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Rep. Yvette D. Clarke Calls for the Protection of NY Residents’ Civil Liberties

Washington, D.C. – Today, Congresswoman Yvette D. Clarke (NY-11) spoke out against the recent police misconduct involving New York City Councilmember Jumaane Williams and the Public Advocate’s Director of Community Affairs, Kirsten John Foy, on Labor Day.  She released the following statement: 

“The police misconduct that N.Y. City Councilmember Jumaane Williams and Public Advocate Director of Community Affairs, Kirsten John Foy experienced this Labor Day was unfortunately another sad example of the culture of racial profiling and disrespect that the NYPD continues to use as a failed crime prevention strategy in communities of color

I can identify with the New Yorkers, or our constituents, who through no fault of their own have been run through our city’s criminal justice system in direct violation of their civil rights and liberties.  Members of my own family have been subjected to this and other unlawful indignities.  These police practices will never be accepted as an effective crime prevention strategy and will only continue to erode the trust required for effective law enforcement.  Law abiding citizens shouldn’t have to fear moving across this city and be subjected to random ‘stop and frisk’ pat downs and harassment by the NYPD. 

As I stated during the press conference, we are quickly moving to an apartheid situation here in the city of New York where we don’t recognize the civil liberties and the civil rights of all New Yorkers.  During apartheid, Black South Africans were required to carry I.D. in order to move from one part of South Africa to the next.  If individuals didn’t have their I.D., they were subject to harsh and unjust treatment.  Under the stop and frisk legislation, the similar kind of regulations are imposed.  Many of these individuals are law abiding citizens, many of which are African American and Latino men.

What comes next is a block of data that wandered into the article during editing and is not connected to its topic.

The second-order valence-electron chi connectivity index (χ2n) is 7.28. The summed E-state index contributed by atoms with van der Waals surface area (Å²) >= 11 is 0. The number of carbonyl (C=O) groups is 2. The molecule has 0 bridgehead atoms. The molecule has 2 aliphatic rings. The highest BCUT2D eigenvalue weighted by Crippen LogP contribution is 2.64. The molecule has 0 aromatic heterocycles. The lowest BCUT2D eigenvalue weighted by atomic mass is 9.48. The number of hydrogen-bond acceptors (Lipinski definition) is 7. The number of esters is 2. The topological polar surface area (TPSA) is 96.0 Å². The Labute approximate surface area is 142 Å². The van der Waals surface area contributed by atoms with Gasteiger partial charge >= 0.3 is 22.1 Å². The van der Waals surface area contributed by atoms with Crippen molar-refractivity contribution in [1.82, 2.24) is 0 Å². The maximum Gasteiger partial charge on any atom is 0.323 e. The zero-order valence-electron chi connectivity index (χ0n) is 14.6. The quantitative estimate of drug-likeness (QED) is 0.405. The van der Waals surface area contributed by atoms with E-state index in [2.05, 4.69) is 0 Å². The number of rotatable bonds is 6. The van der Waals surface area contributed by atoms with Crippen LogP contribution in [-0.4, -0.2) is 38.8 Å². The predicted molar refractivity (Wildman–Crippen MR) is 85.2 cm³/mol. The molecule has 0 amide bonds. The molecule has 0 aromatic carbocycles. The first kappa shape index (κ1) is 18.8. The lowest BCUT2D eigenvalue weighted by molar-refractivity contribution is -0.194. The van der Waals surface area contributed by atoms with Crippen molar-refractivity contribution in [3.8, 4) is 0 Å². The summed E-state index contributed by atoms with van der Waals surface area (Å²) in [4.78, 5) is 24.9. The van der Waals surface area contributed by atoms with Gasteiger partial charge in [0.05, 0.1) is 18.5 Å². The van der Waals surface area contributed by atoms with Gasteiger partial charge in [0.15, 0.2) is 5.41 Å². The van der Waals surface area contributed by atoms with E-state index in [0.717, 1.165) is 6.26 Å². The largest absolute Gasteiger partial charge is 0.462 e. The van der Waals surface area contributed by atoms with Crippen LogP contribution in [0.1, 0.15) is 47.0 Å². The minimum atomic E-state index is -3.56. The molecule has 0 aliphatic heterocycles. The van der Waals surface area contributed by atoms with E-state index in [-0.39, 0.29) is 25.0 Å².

According to the NYCLU, ‘…3 million innocent New Yorkers were subjected to police stops and street interrogations from 2004 through 2010.’  In 2011 nearly 88 percent that were stop were innocent, 51 percent were Black and 33 percent were Latino.

My concern is that a law abiding citizen who happens to leave their I.D. at home will be put in our criminal system just because they were unfairly targeted and didn’t have their I.D.  This directly affects many of our young people who may not have a driver’s license or a proper I.D. placing them unnecessarily at risk of being thrown into our criminal justice system.

Now is the time for the NYPD to abandon this unconstitutional practice and implement new strategies that clearly differentiate between law-abiding citizens and the criminals that cause harm to our communities.  While I am grateful that Commissioner Raymond Kelly has called for an investigation, it is clear to me that we need a review of these practices by the U.S. Department of Justice.  For too long there has been a blind eye of acceptance to the ongoing profiling of young men in the Black and Latino communities of our city.  This acceptance is counterproductive in the on-going struggle to establish the spirit of cooperation and trust between communities of color and the NYPD.  This policy must change.”